Breast Magnetic Resonance Imaging (MRI)A breast MRI is a noninvasive procedure that does not use ionizing radiation (x-ray) to examine the breast. In many cases, abnormalities detected by a mammogram are not clearly associated with certain diseases. In these cases, a breast MRI helps to make a more specific diagnosis before surgery; this is of special importance in young patients with dense breast tissue. This technology helps the surgeons identify the extent of the disease and the type of surgery that needs to be performed. After surgery, a breast MRI helps in differentiating between the operative scar and residual or recurrent tumor. This technology has been available at the center since August 2006, using the modern dedicated 8 channel coils MRI machine. About 200 images are taken annually at the center. The combination of excellent equipment and advanced use of technology, alongside our highly trained radiologists and technologists, whose dedication to the advancement of the field, make KHCC unique in studies.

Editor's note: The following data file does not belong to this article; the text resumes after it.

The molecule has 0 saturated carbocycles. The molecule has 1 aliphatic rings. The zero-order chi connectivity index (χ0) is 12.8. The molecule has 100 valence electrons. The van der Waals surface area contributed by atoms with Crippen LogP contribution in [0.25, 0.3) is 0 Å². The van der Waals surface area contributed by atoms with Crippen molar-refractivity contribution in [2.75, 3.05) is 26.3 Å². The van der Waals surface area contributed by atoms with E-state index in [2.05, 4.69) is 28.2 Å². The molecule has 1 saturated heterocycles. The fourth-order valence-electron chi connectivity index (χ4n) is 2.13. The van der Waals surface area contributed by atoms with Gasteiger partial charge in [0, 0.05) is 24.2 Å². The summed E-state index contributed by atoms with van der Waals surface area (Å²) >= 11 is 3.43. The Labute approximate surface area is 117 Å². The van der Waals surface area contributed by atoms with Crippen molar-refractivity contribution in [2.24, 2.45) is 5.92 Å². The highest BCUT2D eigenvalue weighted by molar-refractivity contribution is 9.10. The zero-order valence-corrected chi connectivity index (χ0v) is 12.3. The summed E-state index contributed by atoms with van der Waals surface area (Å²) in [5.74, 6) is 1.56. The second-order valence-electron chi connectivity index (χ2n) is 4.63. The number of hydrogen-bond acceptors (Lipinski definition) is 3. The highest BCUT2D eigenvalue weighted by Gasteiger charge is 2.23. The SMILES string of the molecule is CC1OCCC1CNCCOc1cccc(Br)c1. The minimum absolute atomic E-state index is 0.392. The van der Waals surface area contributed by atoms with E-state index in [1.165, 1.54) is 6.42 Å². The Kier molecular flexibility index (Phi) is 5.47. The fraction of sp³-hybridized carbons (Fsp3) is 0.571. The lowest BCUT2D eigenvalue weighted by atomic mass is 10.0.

Cancer RegistryAlthough KHCC is required to report to the Jordan National Cancer Registry, a collective decision was made to have a center based registry of our own. A special team was dedicated to registry research as it was realized that in order to have a better understanding of patients’ diseases, to maintain high standards of quality care and, to encourage research activities, KHCC had to gather more in depth information than that collected by the National Registry. KHCC’s cancer registry systematically collects, electronically stores, summarizes, and distributes information about cancer patients who are diagnosed and/or treated at the center. The data collected by the registry provides descriptions both the patient and the disease.In March 2006, the Clinical Research Unit was given the task to work on this crucial project. The unit’s team explored international programs and organizations, such as the Surveillance Epidemiology and End Result (SEER), Commission on Cancer (COC), and North American Association of Central Cancer Registries (NAACCR) to follow their standards and guidelines while abiding by the National Registry requirements in the items we report to them. The items were selected following the above standards, with some KHCC-customized items; by the multidisciplinary cancer registry committee’s representing all the medical departments at KHCC. An open source cancer registry software, Abstract-Plus, from the Center for Disease Control and Prevention (CDC), USA was adopted to be used in KHCC Cancer Registry.